The Chaplin boys were reunited with their mother in the early spring of 1896, but their address is not certain. They moved from cheap rented room to rented room, and in the space of three months they found themselves in six different garrets or basements. Chaplin’s memories of this London period are generally unhappy. Sydney had outgrown his only coat, and so Hannah made him one out of an old velvet jacket she owned; Sydney was also forced to wear a pair of his mother’s high-heeled shoes cut down to size. The boys pilfered goods from street stalls. The family relied upon parish charity, with relief parcels and visits to the soup kitchens of the mission houses. Chaplin never tasted butter or cream as a child and, as a prosperous adult, he could never get enough of them. The sculptor who in 1981 fashioned his statue in Leicester Square, John Doubleday, has stated that, according to Chaplin’s exact measurements, the adult still possessed “the undeveloped thorax of an underfed child.”

There were happier moments. The young Chaplin earned a few pennies by dancing outside the doors of public houses to the melody of a passing accordion. One day Sydney found a purse of gold coins on a bus while selling newspapers. It may be, however, that he had stolen it. On the proceeds the Chaplins went down to Southend for their first sight of the sea. They swam, when they could afford it, at the Kennington Baths. They attended magic-lantern shows at the Baxter Hall, where admission cost a penny. Hannah, in moments of health and vitality, also managed to entertain them by imitating the expressions and movements of the people in the street below. Her youngest son may have inherited her pantomimic skills.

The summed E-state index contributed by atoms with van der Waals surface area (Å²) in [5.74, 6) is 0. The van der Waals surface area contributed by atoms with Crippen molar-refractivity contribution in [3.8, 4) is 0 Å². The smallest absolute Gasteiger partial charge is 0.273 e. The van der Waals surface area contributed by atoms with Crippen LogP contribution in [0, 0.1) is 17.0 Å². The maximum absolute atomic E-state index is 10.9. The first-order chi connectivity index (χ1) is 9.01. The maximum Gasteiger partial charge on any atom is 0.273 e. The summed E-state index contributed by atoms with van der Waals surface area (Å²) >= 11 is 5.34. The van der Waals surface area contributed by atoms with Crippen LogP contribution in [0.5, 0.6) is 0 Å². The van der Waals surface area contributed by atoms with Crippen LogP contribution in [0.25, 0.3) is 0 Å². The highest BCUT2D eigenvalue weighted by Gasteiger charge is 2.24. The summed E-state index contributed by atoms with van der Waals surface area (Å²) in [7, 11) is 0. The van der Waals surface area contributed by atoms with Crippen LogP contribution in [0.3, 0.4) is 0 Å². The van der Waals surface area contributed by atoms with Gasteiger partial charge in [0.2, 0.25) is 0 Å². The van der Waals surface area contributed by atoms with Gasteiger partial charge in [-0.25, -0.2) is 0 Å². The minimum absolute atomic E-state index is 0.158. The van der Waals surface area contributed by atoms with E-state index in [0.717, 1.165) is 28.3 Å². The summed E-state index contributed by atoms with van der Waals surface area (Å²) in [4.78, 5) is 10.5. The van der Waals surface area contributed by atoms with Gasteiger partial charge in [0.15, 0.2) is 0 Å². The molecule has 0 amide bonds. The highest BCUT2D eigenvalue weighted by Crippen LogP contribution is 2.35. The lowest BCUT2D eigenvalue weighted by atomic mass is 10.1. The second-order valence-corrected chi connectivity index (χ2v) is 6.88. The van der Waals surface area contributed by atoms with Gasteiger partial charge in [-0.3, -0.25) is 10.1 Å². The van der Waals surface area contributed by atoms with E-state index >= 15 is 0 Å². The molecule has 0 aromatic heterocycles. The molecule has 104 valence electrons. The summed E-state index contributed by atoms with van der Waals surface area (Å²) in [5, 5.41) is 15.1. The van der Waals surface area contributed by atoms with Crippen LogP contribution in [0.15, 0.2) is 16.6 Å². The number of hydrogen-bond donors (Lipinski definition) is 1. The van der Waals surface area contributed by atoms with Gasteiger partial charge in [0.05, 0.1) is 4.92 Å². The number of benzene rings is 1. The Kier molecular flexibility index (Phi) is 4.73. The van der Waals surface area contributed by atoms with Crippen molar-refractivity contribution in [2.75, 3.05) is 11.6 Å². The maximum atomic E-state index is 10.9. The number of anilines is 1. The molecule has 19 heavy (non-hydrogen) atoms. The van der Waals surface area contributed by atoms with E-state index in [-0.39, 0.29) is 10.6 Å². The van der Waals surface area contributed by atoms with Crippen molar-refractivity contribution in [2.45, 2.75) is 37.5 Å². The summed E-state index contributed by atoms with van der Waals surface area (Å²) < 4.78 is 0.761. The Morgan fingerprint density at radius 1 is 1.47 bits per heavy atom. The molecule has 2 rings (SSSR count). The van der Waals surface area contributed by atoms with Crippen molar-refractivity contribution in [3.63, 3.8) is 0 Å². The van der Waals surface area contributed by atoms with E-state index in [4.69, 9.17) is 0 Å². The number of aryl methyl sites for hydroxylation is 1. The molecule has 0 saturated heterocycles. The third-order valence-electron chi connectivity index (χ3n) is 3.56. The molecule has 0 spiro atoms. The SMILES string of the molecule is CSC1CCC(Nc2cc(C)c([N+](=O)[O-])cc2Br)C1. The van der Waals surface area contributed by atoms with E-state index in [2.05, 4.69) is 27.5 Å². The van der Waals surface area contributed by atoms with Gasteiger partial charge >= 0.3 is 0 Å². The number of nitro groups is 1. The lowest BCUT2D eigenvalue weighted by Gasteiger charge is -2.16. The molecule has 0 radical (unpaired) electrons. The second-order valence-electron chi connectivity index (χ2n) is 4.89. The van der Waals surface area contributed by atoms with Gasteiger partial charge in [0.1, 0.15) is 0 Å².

In an essay for Photoplay magazine in 1915 Chaplin wrote that "it se...

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Descrizione libro Chatto & Windus, 2014. Condizione libro: New. The first icon of the silver screen, Charlie Chaplin's Little Tramp remains one of cinema's most memorable characters. In this 'brief' biography, Ackroyd explores the character behind the bowler hat and baggy trousers, tracing Chaplin's progress from a background of estranged, alcoholic parents and workhouses in London, to the artistic achievements as actor and director in Hollywood that would make him 'the most famous man on earth'. American-cut pages. Codice libro della libreria 222817